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It sounds like AEW tried to keep Ace Steel’s re-hiring a secret

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We’ve heard two different accounts of what happened between AEW and CM Punk this week, describing what are likely each side’s version of the circumstances that led to his name & image being removed from Warner Bros Discovery’s promotional materials for the new TNT show, AEW Collision.

The latest Wrestling Observer Newsletter fleshes out one version of the story. In reconstructing the timeline based on what we now know, Dave Meltzer generally confirms a detail from Nick Hausman’s alternative report — that Steel was re-hired at least a couple months ago.

It also seems that word started to go around in press circles about the possibility Steel could be brought back after he was fired for his role in the post-All Out fight that led to suspensions for Kenny Omega & The Young Bucks. But whenever Meltzer checked with his AEW sources about that talk, he got denials.

And it sounds like reporters weren’t the only ones getting denials. “Top people” at the company, and “key talent” were kept in the dark too. Meltzer writes:

I don’t believe anyone, past Punk and whoever he may have told, knew about Ace Steel (Chris Guy) returning until a few found out about a week ago. It also should be noted that while we had heard talk about a Steel deal to return as a producer for Collision from multiple sources, we had also been told from the top in checking that we were told it was not true.

... we had that [Steel’s re-hiring] denied to us when asking several weeks back, but based on what we were told by others weeks ago when the name first started surfacing, the claim had been he was hired a few weeks before that, so about six or seven weeks ago would fit that time table. But at the time those close to him said that it was a closely kept secret and he would actually return at the first Collision show. Even top people in AEW at the time were unaware of this and most still didn’t know until this week. When key talent found out about two weeks ago, they were shocked.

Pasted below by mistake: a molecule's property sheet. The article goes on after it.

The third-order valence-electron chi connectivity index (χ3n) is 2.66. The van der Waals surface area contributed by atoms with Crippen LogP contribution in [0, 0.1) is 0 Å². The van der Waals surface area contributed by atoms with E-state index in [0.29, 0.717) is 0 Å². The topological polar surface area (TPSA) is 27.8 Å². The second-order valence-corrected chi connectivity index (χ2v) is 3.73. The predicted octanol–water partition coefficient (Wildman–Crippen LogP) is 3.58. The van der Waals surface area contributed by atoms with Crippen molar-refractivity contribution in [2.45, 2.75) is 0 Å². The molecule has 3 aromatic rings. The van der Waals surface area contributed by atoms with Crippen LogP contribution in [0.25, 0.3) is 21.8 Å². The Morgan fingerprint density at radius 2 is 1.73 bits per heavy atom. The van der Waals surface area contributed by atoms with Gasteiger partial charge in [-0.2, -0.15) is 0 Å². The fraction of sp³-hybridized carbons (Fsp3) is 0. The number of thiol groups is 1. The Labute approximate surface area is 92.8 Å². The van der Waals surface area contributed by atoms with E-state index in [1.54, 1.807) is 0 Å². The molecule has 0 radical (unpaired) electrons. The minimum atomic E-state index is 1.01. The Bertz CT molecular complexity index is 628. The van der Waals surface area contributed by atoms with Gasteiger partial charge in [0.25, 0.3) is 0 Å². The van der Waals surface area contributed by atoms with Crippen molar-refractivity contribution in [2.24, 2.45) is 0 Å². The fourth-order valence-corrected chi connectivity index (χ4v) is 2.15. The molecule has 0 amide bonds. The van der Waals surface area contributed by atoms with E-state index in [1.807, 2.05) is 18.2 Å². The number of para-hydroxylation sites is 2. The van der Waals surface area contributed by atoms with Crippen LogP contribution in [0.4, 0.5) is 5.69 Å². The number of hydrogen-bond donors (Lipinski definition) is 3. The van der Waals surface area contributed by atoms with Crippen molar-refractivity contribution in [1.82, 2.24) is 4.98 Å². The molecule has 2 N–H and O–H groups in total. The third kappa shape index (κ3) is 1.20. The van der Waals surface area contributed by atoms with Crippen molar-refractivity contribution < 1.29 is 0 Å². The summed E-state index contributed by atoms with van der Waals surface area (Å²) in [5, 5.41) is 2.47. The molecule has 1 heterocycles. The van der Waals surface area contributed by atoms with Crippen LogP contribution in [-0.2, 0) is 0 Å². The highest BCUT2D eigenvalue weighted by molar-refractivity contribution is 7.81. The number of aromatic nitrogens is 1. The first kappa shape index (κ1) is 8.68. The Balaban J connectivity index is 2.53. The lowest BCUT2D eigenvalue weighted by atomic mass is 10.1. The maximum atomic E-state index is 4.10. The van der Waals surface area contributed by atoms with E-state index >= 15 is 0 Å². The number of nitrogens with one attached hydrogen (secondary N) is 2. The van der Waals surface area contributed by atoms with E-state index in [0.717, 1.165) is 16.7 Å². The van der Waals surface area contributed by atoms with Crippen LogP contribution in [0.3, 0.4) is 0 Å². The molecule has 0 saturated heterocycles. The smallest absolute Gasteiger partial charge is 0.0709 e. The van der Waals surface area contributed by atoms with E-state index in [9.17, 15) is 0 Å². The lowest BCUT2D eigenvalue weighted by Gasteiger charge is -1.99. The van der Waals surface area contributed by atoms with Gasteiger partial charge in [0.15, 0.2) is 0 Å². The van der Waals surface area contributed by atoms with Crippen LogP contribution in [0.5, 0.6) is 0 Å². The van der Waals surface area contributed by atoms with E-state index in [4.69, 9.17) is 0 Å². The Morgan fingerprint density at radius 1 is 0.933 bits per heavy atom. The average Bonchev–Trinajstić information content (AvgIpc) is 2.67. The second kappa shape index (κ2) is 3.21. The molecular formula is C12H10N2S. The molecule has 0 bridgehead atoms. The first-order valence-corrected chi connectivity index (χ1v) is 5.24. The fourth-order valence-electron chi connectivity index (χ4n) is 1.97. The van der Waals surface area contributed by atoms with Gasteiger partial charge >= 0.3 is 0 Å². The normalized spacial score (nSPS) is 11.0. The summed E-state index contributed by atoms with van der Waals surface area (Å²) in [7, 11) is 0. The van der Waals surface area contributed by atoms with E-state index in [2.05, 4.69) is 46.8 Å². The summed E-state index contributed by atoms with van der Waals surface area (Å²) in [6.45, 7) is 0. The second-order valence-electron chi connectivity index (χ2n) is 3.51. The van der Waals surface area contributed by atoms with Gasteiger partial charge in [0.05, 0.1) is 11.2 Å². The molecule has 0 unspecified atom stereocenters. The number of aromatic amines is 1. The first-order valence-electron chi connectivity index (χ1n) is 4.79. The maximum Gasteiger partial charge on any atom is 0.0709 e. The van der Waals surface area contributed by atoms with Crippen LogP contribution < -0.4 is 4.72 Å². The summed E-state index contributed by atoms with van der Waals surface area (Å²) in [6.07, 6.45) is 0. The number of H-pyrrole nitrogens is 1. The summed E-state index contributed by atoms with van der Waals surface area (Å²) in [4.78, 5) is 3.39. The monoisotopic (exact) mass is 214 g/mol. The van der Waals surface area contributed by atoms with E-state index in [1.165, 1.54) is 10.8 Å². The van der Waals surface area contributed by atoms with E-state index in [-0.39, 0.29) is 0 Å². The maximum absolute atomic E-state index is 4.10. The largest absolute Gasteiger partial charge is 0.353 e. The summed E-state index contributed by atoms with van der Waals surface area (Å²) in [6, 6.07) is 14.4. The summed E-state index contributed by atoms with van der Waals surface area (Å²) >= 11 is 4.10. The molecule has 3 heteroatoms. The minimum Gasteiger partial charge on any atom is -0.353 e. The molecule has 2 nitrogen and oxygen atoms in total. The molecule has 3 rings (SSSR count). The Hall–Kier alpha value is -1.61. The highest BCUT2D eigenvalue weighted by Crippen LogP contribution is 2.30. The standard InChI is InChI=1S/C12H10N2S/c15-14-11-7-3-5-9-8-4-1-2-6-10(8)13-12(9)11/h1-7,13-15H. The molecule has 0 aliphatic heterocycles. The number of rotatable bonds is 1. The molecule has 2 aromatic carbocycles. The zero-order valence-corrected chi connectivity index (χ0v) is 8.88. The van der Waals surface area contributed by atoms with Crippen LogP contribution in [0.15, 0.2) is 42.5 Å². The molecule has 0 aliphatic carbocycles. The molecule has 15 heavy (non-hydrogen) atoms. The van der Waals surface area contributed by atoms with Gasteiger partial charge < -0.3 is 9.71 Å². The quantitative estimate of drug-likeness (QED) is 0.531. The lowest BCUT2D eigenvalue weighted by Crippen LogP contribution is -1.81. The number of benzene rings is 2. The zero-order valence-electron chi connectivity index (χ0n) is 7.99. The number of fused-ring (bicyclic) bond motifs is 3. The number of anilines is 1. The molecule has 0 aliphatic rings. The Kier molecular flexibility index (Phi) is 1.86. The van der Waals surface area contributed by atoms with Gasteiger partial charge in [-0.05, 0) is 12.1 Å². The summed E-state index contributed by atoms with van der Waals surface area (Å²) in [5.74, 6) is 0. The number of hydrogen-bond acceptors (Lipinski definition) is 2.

Whether you agree with it being classified as a misunderstanding or think it was the “ultimate blow up”, the secrecy makes it easier to believe that Punk and AEW head honcho Tony Khan somehow miscommunicated about whether or not Steel could be present at Collision tapings. It can be harder to be clear when you’re trying to keep something under wraps.

The question is, why keep it a secret internally? Even if Steel was going to continue working from home as Punk’s personal creative consultant, people would have found out eventually. The ones who wouldn’t like it would be upset regardless. Delaying telling them doesn’t buy you much, and creates risk they’ll find out before they’re officially told and generating even mistrust in the process.

Managers at organizations of all shapes and sizes, in all kinds of businesses, make bad decisions. But it’s frustrating for everyone rooting for AEW to succeed to see the promotion continue to shoot itself in the foot with ones that could be dealt with some definitive and clearly articulated decision-making.

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